September 8th is International Literacy Day, which reminds us of the importance of literacy for both academic success and positive life outcomes.
Despite progress toward universal literacy, significant challenges persist. In Cambodia, for example, USAID reports that only 32% of girls and 38% of boys in Grade 3 are literate in Khmer, the national language. World Education is working with RTI to improve literacy in Cambodia through the USAID-funded All Children Learning project. World Education is piloting the first province-wide rollout of the government’s newly created early-grade reading package of teaching and learning materials, teacher professional development materials, and a literacy coaching model. In Kampong Thom Province, World Education trains and oversees 52 literacy coaches who visit, observe, and provide feedback to more than 400 Grade 1 teachers every 10 days.
Ms. Kong Yary is one of World Education’s literacy coaches in Kampong Thom province. Each morning she leaves her house at 6:20 and rides her motorbike to her office at Kokoh Primary School, where she spends a few minutes preparing for her visits. She then gets back on her motorbike and heads to the first school on her schedule, which, on a recent day, is Chong Da Primary School.
When Ms. Kong arrives, she walks to Ms. Yorng Sim’s Grade 1 classroom and finds a seat at the back. Ms. Kong observes the Khmer language lesson and takes notes on a tablet.
When the class is finished, Ms. Kong randomly selects four students to join her outside. She asks them to complete a series of tasks to see how well they have understood the lesson and whether or not they can apply the skills they have just learned.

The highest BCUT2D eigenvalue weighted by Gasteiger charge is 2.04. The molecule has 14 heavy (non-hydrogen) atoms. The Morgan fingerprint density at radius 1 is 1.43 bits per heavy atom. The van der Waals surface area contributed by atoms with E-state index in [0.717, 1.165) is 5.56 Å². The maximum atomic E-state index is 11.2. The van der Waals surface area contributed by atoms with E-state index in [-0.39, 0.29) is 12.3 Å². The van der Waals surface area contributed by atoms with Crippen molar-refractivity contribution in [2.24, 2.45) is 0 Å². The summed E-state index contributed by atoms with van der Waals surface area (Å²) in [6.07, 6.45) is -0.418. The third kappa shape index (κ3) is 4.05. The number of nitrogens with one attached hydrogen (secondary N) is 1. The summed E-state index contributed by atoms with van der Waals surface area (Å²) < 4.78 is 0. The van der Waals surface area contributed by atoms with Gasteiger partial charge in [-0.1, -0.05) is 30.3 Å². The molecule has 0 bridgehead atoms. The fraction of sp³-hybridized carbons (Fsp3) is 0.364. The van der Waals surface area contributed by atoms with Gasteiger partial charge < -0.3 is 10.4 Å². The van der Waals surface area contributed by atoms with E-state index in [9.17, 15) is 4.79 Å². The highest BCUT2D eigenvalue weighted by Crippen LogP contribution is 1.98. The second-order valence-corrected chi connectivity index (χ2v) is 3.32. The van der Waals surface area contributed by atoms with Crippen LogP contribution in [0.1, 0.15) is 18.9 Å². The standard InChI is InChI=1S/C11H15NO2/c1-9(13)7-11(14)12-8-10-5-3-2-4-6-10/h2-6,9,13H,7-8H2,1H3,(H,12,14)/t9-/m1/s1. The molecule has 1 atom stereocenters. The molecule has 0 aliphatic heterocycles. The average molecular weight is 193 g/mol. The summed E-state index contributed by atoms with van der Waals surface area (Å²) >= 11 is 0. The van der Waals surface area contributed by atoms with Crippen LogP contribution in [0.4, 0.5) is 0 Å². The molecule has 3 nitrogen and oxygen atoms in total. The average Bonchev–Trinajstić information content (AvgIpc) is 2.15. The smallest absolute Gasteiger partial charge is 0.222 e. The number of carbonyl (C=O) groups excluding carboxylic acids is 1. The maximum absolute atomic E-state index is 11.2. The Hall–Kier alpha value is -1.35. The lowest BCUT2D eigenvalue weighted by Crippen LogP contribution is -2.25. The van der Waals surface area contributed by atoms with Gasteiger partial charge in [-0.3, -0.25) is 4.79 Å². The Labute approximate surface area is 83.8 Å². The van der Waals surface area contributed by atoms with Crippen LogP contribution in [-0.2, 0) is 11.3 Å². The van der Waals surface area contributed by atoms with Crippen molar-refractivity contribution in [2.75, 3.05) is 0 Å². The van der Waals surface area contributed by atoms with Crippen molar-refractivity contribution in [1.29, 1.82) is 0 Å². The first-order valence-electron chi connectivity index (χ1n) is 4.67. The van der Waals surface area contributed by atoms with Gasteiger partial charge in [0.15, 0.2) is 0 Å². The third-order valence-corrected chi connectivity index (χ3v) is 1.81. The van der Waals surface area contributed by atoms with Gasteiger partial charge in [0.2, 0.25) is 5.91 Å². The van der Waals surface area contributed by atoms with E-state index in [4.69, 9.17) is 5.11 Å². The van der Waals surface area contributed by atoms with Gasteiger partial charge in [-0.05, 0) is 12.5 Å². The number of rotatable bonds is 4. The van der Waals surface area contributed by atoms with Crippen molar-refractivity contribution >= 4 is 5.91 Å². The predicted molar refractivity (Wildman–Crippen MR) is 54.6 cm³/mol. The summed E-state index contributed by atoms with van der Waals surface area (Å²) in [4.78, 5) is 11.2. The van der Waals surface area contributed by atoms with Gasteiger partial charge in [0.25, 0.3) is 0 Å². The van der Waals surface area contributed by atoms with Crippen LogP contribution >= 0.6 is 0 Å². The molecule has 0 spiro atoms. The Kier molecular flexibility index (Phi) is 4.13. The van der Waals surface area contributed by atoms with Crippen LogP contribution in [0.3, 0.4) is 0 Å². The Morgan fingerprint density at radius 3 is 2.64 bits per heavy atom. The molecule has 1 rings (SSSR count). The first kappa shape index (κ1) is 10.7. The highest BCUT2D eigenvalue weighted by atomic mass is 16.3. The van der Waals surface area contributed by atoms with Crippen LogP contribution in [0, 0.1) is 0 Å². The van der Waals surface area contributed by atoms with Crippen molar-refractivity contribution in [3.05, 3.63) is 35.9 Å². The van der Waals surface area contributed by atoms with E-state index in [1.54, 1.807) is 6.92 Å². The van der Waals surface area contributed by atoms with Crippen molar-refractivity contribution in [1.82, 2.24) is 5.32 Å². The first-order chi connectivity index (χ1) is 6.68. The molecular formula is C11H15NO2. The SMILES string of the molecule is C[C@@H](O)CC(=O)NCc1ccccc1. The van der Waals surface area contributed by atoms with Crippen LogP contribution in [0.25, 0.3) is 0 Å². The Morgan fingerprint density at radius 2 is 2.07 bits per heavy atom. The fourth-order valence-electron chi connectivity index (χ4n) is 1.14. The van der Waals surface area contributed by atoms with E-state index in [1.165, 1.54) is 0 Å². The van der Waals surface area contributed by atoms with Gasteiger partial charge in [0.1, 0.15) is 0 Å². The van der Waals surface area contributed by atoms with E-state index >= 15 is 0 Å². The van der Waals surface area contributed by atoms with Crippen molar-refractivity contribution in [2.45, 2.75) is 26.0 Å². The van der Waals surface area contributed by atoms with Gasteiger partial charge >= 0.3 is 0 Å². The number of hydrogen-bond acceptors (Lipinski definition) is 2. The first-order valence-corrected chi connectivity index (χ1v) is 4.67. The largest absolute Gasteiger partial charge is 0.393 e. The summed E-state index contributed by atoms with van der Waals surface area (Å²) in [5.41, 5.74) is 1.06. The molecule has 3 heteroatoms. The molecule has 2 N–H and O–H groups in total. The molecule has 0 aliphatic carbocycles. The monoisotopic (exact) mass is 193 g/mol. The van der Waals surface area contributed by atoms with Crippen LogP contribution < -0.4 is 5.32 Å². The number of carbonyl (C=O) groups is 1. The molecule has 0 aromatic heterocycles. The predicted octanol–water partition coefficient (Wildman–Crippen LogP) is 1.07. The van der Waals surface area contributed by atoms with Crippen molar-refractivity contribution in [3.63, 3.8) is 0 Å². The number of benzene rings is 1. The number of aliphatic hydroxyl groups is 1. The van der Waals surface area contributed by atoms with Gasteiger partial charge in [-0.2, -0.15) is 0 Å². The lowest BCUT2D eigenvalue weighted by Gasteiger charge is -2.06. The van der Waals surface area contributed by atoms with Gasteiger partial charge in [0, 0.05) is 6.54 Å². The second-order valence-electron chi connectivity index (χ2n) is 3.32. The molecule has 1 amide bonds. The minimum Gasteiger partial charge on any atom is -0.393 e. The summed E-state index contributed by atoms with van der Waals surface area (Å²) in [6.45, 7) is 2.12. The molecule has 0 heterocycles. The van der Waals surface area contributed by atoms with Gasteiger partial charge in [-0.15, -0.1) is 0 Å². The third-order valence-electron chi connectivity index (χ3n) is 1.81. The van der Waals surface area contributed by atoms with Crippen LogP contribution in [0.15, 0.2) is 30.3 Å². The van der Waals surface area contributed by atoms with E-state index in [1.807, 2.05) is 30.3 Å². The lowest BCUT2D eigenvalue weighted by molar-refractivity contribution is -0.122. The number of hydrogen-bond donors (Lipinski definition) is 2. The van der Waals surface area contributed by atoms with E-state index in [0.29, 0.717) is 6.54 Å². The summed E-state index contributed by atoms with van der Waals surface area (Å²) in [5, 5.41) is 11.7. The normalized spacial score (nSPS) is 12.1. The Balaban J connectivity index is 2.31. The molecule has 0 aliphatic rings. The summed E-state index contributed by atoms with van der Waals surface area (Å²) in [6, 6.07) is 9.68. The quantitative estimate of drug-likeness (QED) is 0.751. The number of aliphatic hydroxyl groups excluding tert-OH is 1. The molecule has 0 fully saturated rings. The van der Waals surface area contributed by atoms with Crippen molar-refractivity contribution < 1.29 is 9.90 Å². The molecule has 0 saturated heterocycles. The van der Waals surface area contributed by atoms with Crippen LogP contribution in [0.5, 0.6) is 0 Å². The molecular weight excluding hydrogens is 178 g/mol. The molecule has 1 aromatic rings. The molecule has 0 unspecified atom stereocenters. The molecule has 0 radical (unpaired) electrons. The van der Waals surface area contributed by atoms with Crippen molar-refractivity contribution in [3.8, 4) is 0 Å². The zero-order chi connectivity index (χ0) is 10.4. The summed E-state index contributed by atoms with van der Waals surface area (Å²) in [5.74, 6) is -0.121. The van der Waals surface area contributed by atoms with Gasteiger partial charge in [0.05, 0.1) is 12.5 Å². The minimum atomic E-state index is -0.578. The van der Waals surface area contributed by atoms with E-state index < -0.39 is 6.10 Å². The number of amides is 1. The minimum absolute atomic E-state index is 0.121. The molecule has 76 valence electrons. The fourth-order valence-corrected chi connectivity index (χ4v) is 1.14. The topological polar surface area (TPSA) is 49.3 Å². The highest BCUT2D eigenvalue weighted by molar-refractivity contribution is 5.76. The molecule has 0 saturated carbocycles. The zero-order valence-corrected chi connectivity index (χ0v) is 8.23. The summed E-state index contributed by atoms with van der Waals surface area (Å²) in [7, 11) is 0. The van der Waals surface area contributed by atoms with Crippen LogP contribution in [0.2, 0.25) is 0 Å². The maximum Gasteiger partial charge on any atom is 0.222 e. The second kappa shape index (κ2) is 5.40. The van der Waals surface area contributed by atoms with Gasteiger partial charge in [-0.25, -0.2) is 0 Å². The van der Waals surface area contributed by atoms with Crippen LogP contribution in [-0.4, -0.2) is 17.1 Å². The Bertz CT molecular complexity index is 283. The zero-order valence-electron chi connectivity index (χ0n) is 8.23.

Next, Ms. Kong and Ms. Yorng find a quiet place to sit. Ms. Kong goes over her notes, they reflect on what went well, and draw up an action plan with steps to help Ms. Yorng improve her teaching.
Ms. Kong then hops back on her motorbike and heads to another school, where she repeats the process: observe, assess, provide feedback. She completes three such cycles each day.
Once her visits are completed, Ms. Kong returns to her office. She spends the remainder of the day posting her notes to the server, writing reports, and checking in with the teachers who she will visit the following day. When everything is in order, Ms. Kong gets back on her motorbike, this time heading for home. It is a long day, but Ms. Kong enjoys supporting teachers and students. Since taking the position, Ms. Kong has seen improvement in the students’ reading and confidence, and the teachers with whom she works welcome the attention and professional support.
Today, on International Literacy Day, we celebrate the literacy coaches, teachers, school directors, and others who recognize the importance of child literacy and continue to support early-grade reading interventions like All Children Reading in Cambodia and around the world.